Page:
A brain injury isn't like a broken bone. They can't just do an X-Ray and tell you that you are okay now. There is so much uncertainty. I recommend the documentary by Chris Nowinsky titled Head Games. There's a book too, but don't be one of those people that read the book only to say "The book was better than the movie". Just watch the movie, it will open your eyes.
I used to struggle to fall asleep, not knowing whether I would wake up. I was overreacting but how could anyone know if I really was? There was a tremendous football player and person by the name of Clint Derosa from the same town as me. Clint died from a brain aneurysm after suffering a concussion (Story) . I thought about this all the time. Not only because of how tragic it was, but could this be me?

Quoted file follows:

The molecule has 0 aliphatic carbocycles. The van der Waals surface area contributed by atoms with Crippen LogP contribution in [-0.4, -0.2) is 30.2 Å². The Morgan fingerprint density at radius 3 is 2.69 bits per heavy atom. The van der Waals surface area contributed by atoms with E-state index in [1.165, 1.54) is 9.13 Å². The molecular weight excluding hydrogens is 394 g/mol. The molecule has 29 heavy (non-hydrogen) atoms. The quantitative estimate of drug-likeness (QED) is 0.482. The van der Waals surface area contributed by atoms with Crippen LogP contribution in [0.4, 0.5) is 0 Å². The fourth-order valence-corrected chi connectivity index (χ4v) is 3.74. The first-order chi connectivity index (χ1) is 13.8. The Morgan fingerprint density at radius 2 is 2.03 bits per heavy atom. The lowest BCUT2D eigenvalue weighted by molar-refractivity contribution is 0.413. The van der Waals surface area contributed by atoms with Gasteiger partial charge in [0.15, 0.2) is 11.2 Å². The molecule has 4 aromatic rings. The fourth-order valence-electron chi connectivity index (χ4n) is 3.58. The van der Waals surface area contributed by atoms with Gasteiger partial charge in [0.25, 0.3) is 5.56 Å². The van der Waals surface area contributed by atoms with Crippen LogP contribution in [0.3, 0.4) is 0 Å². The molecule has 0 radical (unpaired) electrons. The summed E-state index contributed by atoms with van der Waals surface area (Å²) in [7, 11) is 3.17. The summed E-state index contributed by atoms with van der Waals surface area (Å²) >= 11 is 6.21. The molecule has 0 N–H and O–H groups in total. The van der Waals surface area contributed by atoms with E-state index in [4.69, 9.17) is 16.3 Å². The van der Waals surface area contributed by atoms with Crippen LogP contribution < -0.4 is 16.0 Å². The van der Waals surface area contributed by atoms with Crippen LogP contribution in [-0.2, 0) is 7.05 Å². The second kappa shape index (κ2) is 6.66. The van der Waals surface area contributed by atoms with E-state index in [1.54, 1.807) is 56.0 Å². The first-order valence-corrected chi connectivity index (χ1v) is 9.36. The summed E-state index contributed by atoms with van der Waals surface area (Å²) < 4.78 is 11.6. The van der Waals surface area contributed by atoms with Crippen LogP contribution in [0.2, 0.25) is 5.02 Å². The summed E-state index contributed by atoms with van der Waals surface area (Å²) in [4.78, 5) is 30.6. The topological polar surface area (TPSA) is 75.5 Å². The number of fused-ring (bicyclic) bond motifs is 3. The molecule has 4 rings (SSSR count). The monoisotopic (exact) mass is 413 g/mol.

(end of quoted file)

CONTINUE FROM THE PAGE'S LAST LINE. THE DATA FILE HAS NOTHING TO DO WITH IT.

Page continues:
I actually started playing football again. I was intent on following my dreams to be a "Professional" Football Player. I'm not talking about semi-pro, pay to play but post on Facebook and try to fool everyone. I wanted to earn something. So I traveled to a village in Serbia and made got paid in meals and cell phone data. I won't go deep into my football career (NATIONAL CHAMPIONSHIP HIGHLIGHTS HERE) but I ended up stepping away and getting into boring adult life after playing in Poland because of the fear of future head injuries. Also, what kind of a life is one where you sit around and eat pierogis all day? That's actually how I envision my life. I'll be back, Szczecin.